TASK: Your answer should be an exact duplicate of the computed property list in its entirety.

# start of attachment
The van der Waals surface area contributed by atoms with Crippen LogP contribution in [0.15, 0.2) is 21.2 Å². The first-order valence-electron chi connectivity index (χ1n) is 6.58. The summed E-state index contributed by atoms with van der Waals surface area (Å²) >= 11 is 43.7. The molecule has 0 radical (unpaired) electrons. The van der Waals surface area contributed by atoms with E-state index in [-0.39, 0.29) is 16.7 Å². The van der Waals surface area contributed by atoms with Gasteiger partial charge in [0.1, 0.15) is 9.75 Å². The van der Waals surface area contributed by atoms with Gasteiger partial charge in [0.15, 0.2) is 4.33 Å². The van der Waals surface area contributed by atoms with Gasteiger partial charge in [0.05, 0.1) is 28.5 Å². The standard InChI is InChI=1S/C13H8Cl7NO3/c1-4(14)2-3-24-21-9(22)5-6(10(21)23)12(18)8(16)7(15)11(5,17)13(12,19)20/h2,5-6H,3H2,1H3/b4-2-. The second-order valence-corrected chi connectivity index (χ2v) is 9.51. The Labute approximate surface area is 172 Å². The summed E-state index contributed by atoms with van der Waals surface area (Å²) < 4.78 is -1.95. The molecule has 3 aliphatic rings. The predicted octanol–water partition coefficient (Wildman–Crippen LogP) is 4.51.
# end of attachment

The van der Waals surface area contributed by atoms with Crippen LogP contribution in [0.15, 0.2) is 21.2 Å². The first-order valence-electron chi connectivity index (χ1n) is 6.58. The summed E-state index contributed by atoms with van der Waals surface area (Å²) >= 11 is 43.7. The molecule has 0 radical (unpaired) electrons. The van der Waals surface area contributed by atoms with E-state index in [-0.39, 0.29) is 16.7 Å². The van der Waals surface area contributed by atoms with Gasteiger partial charge in [0.1, 0.15) is 9.75 Å². The van der Waals surface area contributed by atoms with Gasteiger partial charge in [0.15, 0.2) is 4.33 Å². The van der Waals surface area contributed by atoms with Gasteiger partial charge in [0.05, 0.1) is 28.5 Å². The standard InChI is InChI=1S/C13H8Cl7NO3/c1-4(14)2-3-24-21-9(22)5-6(10(21)23)12(18)8(16)7(15)11(5,17)13(12,19)20/h2,5-6H,3H2,1H3/b4-2-. The second-order valence-corrected chi connectivity index (χ2v) is 9.51. The Labute approximate surface area is 172 Å². The summed E-state index contributed by atoms with van der Waals surface area (Å²) < 4.78 is -1.95. The molecule has 3 aliphatic rings. The predicted octanol–water partition coefficient (Wildman–Crippen LogP) is 4.51.